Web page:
Scientists from United Arab Emirates and Russia have now systematically examined crystals that move when irradiated by light. In the journal Angewandte Chemie they present the first quantitative kinematic analysis of this phenomenon, which they have termed the photosalient effect.
When irradiated with UV light, micrometer- to millimeter-sized crystals of the cobalt coordination complex [Co(NH3)5(NO2)]Cl(NO3) cover distances over thousands of times larger than themselves. Why do they do this?The nitrite ligand (NO2) is normally bound to the central cobalt ion through its nitrogen atom. This bond is broken by the irradiation and the ligand rotates a little to use one of its oxygen atoms to bind to the cobalt instead. This isomerization produces strain in the crystal. The strain is dissipated through movement and fracturing. The crystals jump and may even explode.
The distance covered depends on the duration and intensity of the irradiation. The crystals only jump after a certain period of latency during which stress builds up. When it reaches a threshold, the stress is released all at once. Smaller crystals start flipping sooner than larger ones. Interestingly, the intensity of the irradiation also determines the type of effect. Intermediate intensities primarily cause rolling and jumping, higher intensities cause more splitting off of debris. The highest intensities primarily cause the crystals to split into two equal pieces.
The scientists are convinced that the effects result from a cooperative mechanism. The rotation of individual ligands causes small intramolecular perturbations that are spread and amplified over the network of hydrogen bonds connecting the ions within the crystal lattice. This network acts like a spring that is wound by the irradiation and relaxes through the movement or splitting of the crystal.The rigidity of the springs was confirmed in precise single-crystal diffraction experiments where the sample was exposed to high pressure.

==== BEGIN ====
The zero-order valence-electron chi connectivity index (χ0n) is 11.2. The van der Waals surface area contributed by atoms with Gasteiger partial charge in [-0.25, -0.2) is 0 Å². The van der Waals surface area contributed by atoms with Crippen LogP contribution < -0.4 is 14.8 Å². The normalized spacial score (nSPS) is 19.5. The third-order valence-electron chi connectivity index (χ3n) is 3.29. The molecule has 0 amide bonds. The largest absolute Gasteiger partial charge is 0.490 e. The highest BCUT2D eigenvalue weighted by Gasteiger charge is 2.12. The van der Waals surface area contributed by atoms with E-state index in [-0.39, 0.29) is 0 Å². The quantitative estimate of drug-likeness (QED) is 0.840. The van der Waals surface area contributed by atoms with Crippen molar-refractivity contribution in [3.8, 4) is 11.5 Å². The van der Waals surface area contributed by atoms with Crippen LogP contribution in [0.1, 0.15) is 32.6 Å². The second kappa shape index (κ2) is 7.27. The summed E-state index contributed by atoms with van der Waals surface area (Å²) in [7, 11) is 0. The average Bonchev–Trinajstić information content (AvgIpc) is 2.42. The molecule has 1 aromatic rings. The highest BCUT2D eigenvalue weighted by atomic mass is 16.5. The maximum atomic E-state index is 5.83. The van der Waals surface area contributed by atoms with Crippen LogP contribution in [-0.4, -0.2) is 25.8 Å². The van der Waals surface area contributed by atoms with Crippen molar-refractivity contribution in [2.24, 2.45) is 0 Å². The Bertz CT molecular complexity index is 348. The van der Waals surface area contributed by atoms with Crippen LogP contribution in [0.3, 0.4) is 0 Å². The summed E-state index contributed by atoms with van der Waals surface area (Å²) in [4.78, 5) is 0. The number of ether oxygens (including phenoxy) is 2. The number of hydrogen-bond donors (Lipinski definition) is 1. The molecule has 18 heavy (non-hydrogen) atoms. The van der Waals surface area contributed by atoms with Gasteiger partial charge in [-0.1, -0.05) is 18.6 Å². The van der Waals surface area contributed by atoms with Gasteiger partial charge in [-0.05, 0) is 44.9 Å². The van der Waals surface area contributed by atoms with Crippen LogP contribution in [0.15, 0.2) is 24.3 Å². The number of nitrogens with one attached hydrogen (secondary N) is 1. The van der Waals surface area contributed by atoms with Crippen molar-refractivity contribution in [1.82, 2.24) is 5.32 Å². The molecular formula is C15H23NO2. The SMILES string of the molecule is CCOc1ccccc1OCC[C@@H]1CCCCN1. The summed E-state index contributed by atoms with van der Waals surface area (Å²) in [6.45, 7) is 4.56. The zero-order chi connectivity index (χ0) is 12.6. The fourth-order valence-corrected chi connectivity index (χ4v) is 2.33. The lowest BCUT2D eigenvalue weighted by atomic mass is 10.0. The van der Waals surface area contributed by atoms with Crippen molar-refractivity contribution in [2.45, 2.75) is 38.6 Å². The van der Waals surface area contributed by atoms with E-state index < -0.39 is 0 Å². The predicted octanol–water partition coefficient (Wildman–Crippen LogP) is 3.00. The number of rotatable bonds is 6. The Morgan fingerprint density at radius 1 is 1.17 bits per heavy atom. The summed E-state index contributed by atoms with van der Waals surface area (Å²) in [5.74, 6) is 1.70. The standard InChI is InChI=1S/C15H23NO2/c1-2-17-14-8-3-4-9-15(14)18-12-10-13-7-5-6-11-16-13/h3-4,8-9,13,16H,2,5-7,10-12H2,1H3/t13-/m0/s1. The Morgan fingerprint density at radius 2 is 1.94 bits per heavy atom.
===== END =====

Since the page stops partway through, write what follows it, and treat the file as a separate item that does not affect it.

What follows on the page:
The conversion of light energy to mechanical movement could be useful for the design of materials that imitate the movement of animals, or dynamic technical components in devices like nanomachines.About the Author
Author: Panèe Naumov, New York University Abu Dhabi (United Arab Emirates), https://nyuad.nyu.edu/research/centers-institutes/naumov-group.htmlTitle: Dynamic Single Crystals: Kinematic Analysis of Photoinduced Crystal Jumping
Angewandte Chemie International Edition, Permalink to the article: http://dx.doi.org/10.1002/anie.201303757The original article is available from our online pressroom at http://pressroom.angewandte.org.
Contact: Editorial office: email@example.com
Panèe Naumov | Angewandte Chemie
The birth of a new protein
20.10.2017 | University of Arizona
Building New Moss Factories
20.10.2017 | Albert-Ludwigs-Universität Freiburg im Breisgau
University of Maryland researchers contribute to historic detection of gravitational waves and light created by event
On August 17, 2017, at 12:41:04 UTC, scientists made the first direct observation of a merger between two neutron stars--the dense, collapsed cores that remain...
Seven new papers describe the first-ever detection of light from a gravitational wave source. The event, caused by two neutron stars colliding and merging together, was dubbed GW170817 because it sent ripples through space-time that reached Earth on 2017 August 17. Around the world, hundreds of excited astronomers mobilized quickly and were able to observe the event using numerous telescopes, providing a wealth of new data.
Previous detections of gravitational waves have all involved the merger of two black holes, a feat that won the 2017 Nobel Prize in Physics earlier this month....
Material defects in end products can quickly result in failures in many areas of industry, and have a massive impact on the safe use of their products. This is why, in the field of quality assurance, intelligent, nondestructive sensor systems play a key role. They allow testing components and parts in a rapid and cost-efficient manner without destroying the actual product or changing its surface. Experts from the Fraunhofer IZFP in Saarbrücken will be presenting two exhibits at the Blechexpo in Stuttgart from 7–10 November 2017 that allow fast, reliable, and automated characterization of materials and detection of defects (Hall 5, Booth 5306).
When quality testing uses time-consuming destructive test methods, it can result in enormous costs due to damaging or destroying the products. And given that...
Using a new cooling technique MPQ scientists succeed at observing collisions in a dense beam of cold and slow dipolar molecules.
How do chemical reactions proceed at extremely low temperatures? The answer requires the investigation of molecular samples that are cold, dense, and slow at...
Scientists from the Max Planck Institute of Quantum Optics, using high precision laser spectroscopy of atomic hydrogen, confirm the surprisingly small value of the proton radius determined from muonic hydrogen.
It was one of the breakthroughs of the year 2010: Laser spectroscopy of muonic hydrogen resulted in a value for the proton charge radius that was significantly...
17.10.2017 | Event News
10.10.2017 | Event News
10.10.2017 | Event News
20.10.2017 | Information Technology
20.10.2017 | Materials Sciences
20.10.2017 | Interdisciplinary Research